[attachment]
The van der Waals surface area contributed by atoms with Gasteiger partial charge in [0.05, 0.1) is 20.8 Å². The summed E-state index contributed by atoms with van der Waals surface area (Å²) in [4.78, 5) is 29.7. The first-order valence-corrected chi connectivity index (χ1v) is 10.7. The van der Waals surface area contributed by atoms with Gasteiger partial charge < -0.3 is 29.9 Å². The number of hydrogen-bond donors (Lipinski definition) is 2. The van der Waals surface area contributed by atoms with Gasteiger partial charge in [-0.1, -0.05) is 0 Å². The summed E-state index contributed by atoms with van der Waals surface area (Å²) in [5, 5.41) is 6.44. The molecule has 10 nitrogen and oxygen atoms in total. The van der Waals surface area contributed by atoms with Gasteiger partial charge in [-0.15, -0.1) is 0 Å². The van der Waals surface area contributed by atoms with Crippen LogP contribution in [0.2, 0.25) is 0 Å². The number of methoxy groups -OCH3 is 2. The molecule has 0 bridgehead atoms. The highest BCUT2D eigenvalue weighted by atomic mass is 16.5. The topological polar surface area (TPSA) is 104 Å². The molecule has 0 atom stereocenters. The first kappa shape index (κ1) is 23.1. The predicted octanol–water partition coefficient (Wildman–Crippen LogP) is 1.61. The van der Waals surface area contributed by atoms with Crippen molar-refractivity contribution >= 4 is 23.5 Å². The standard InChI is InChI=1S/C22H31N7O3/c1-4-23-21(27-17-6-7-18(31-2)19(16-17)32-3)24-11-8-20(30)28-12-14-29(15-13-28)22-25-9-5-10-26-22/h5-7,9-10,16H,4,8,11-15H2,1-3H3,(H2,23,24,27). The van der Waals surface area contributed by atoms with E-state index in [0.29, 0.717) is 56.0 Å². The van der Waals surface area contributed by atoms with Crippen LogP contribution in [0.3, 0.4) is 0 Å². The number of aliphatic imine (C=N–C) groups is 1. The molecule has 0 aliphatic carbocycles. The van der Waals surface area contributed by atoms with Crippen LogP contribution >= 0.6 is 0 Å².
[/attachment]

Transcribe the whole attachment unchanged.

The van der Waals surface area contributed by atoms with Gasteiger partial charge in [0.05, 0.1) is 20.8 Å². The summed E-state index contributed by atoms with van der Waals surface area (Å²) in [4.78, 5) is 29.7. The first-order valence-corrected chi connectivity index (χ1v) is 10.7. The van der Waals surface area contributed by atoms with Gasteiger partial charge < -0.3 is 29.9 Å². The number of hydrogen-bond donors (Lipinski definition) is 2. The van der Waals surface area contributed by atoms with Gasteiger partial charge in [-0.1, -0.05) is 0 Å². The summed E-state index contributed by atoms with van der Waals surface area (Å²) in [5, 5.41) is 6.44. The molecule has 10 nitrogen and oxygen atoms in total. The van der Waals surface area contributed by atoms with Gasteiger partial charge in [-0.15, -0.1) is 0 Å². The van der Waals surface area contributed by atoms with Crippen LogP contribution in [0.2, 0.25) is 0 Å². The number of methoxy groups -OCH3 is 2. The molecule has 0 bridgehead atoms. The highest BCUT2D eigenvalue weighted by atomic mass is 16.5. The topological polar surface area (TPSA) is 104 Å². The molecule has 0 atom stereocenters. The first kappa shape index (κ1) is 23.1. The predicted octanol–water partition coefficient (Wildman–Crippen LogP) is 1.61. The van der Waals surface area contributed by atoms with Crippen molar-refractivity contribution >= 4 is 23.5 Å². The standard InChI is InChI=1S/C22H31N7O3/c1-4-23-21(27-17-6-7-18(31-2)19(16-17)32-3)24-11-8-20(30)28-12-14-29(15-13-28)22-25-9-5-10-26-22/h5-7,9-10,16H,4,8,11-15H2,1-3H3,(H2,23,24,27). The van der Waals surface area contributed by atoms with E-state index in [0.29, 0.717) is 56.0 Å². The van der Waals surface area contributed by atoms with Crippen LogP contribution in [0.3, 0.4) is 0 Å². The number of aliphatic imine (C=N–C) groups is 1. The molecule has 0 aliphatic carbocycles. The van der Waals surface area contributed by atoms with Crippen LogP contribution >= 0.6 is 0 Å².